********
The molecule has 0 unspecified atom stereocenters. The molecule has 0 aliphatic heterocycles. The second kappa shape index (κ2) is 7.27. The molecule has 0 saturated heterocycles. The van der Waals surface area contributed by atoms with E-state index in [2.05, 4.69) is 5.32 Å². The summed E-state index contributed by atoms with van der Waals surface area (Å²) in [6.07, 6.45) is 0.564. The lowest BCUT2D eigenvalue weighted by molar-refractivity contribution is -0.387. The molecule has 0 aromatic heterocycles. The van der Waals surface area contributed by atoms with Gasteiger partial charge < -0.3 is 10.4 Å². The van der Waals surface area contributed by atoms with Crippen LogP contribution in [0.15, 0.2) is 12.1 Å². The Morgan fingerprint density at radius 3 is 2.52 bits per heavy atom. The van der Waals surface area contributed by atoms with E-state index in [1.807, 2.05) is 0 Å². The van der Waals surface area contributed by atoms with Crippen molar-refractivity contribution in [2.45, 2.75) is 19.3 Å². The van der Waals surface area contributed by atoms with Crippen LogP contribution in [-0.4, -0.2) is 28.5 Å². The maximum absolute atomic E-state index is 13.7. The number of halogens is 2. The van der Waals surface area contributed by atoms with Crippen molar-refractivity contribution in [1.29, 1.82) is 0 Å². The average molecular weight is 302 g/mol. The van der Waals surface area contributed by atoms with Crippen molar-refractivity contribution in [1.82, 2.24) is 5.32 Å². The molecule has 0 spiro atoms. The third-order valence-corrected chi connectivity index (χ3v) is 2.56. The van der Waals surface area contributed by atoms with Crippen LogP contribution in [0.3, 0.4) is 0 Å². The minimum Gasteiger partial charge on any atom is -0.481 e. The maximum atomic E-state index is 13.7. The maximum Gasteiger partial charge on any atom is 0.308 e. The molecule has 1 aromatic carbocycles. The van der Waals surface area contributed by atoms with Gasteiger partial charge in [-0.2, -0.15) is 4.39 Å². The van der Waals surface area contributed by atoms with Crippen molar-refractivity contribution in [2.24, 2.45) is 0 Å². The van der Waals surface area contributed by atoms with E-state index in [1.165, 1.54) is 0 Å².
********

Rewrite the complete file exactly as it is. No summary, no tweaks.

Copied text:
The molecule has 0 unspecified atom stereocenters. The molecule has 0 aliphatic heterocycles. The second kappa shape index (κ2) is 7.27. The molecule has 0 saturated heterocycles. The van der Waals surface area contributed by atoms with E-state index in [2.05, 4.69) is 5.32 Å². The summed E-state index contributed by atoms with van der Waals surface area (Å²) in [6.07, 6.45) is 0.564. The lowest BCUT2D eigenvalue weighted by molar-refractivity contribution is -0.387. The molecule has 0 aromatic heterocycles. The van der Waals surface area contributed by atoms with Gasteiger partial charge < -0.3 is 10.4 Å². The van der Waals surface area contributed by atoms with Crippen LogP contribution in [0.15, 0.2) is 12.1 Å². The Morgan fingerprint density at radius 3 is 2.52 bits per heavy atom. The van der Waals surface area contributed by atoms with E-state index in [1.807, 2.05) is 0 Å². The van der Waals surface area contributed by atoms with Crippen molar-refractivity contribution in [2.45, 2.75) is 19.3 Å². The van der Waals surface area contributed by atoms with Crippen LogP contribution in [-0.4, -0.2) is 28.5 Å². The maximum absolute atomic E-state index is 13.7. The number of halogens is 2. The van der Waals surface area contributed by atoms with Crippen molar-refractivity contribution in [1.29, 1.82) is 0 Å². The average molecular weight is 302 g/mol. The van der Waals surface area contributed by atoms with Crippen molar-refractivity contribution in [1.82, 2.24) is 5.32 Å². The molecule has 0 spiro atoms. The third-order valence-corrected chi connectivity index (χ3v) is 2.56. The van der Waals surface area contributed by atoms with Crippen LogP contribution in [0.3, 0.4) is 0 Å². The minimum Gasteiger partial charge on any atom is -0.481 e. The maximum atomic E-state index is 13.7. The maximum Gasteiger partial charge on any atom is 0.308 e. The molecule has 1 aromatic carbocycles. The van der Waals surface area contributed by atoms with Gasteiger partial charge in [-0.2, -0.15) is 4.39 Å². The van der Waals surface area contributed by atoms with Crippen molar-refractivity contribution in [2.24, 2.45) is 0 Å². The van der Waals surface area contributed by atoms with E-state index in [1.165, 1.54) is 0 Å².